Twitter and the wine industry: Micro-blogging, marketing and waxing poetic

    twitter-tweet-birdToday, the Napa Valley Marriott asked on Twitter if a list of wineries that use Twitter existed. I’m guessing plenty of responses came in, as is usually the case when a challenge or contest is posted on Twitter.

    Shortly after, napamarriott posted a response that indeed included a link to a list of wineries that use Twitter.

    Here’s a summary of the exchange:

    napamarriott Is there a list of wineries that twitter?

    napamarriott RT @mkissian: @napamarriott yes, there is a list of wine tweeps:

    wine-red-glassIt turns out, at least according to the site, that over 60 known wineries today use Twitter. Here is the full link:

    Wineries on Twitter

    So why care?

    Well, I for one, believe that when used correctly, Twitter can be an excellent way to connect with people with like interests, to subtly market your products, web site, blog or even, in this case, your winery… and to share useful information.

    Done poorly, though, and Twitter quickly becomes another spamfest; tweets pouring in, endlessly promoting a product or company, while providing little of interest otherwise.

    I’ve enjoyed some good ones like Alder from Vinography who has been tweeting from the wine writer’s symposium (search #spww on Twitter), sharing useful tidbits here and there (he just tweeted the results of the merlot vs. cabernet blind tasting: the panel got it right 60% of the time), and waxing poetic on the world of wine while hobnobbing with folks like Eric Asimov of the excellent New York times wine blog, The Pour.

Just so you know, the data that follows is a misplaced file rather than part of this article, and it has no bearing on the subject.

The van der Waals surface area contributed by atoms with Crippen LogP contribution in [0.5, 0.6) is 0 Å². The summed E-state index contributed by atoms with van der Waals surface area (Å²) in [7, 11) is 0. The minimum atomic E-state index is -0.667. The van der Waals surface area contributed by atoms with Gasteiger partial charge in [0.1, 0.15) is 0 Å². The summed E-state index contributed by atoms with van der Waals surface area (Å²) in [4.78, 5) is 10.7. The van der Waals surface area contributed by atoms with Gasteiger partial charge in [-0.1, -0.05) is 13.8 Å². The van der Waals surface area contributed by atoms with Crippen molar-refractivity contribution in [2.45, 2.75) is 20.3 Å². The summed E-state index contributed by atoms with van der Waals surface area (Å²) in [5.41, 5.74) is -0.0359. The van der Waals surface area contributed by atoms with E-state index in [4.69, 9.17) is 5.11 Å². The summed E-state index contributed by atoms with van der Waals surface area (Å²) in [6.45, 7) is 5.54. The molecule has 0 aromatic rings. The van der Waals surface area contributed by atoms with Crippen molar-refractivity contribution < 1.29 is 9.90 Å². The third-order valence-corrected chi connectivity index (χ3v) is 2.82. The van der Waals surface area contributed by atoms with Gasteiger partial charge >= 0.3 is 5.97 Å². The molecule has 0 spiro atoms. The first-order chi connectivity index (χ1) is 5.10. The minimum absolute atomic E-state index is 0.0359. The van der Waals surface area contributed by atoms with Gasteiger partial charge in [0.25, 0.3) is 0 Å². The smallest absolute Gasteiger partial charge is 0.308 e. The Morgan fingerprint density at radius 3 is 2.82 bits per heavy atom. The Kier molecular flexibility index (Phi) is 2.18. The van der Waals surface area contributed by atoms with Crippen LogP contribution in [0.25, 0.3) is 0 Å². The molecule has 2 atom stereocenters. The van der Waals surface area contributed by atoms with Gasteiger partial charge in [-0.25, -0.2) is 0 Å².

Another one to follow is the Napa Marriott. Yes, the hotel. They run contests, offer interesting factoids about Napa, and provide a steady (but not overly) stream of Tweets from Napa. Well done.

    Some of my favorites wine types to follow on Twitter:

    Twitter is still in its infancy, and many debate its merit, future and impact. Is it just another time sink? Or a useful way to reach new audiences?

    One thing we know, Twitter will be around for a while after receiving an additional $35M in VC funding. It will be interesting to see if Google, Facebook or other Web 2.0 leader snatches them up. Although I’m not sure what strategic purpose it would serve. I know it’s not about money, Twitter is still figuring out, like a lot of Web 2.0 start-ups, a profitable business model (let me guess, it involvesadvertising!)

    Let me know what you think in the comments… and what are some of your favorite Twitter feeds to follow?

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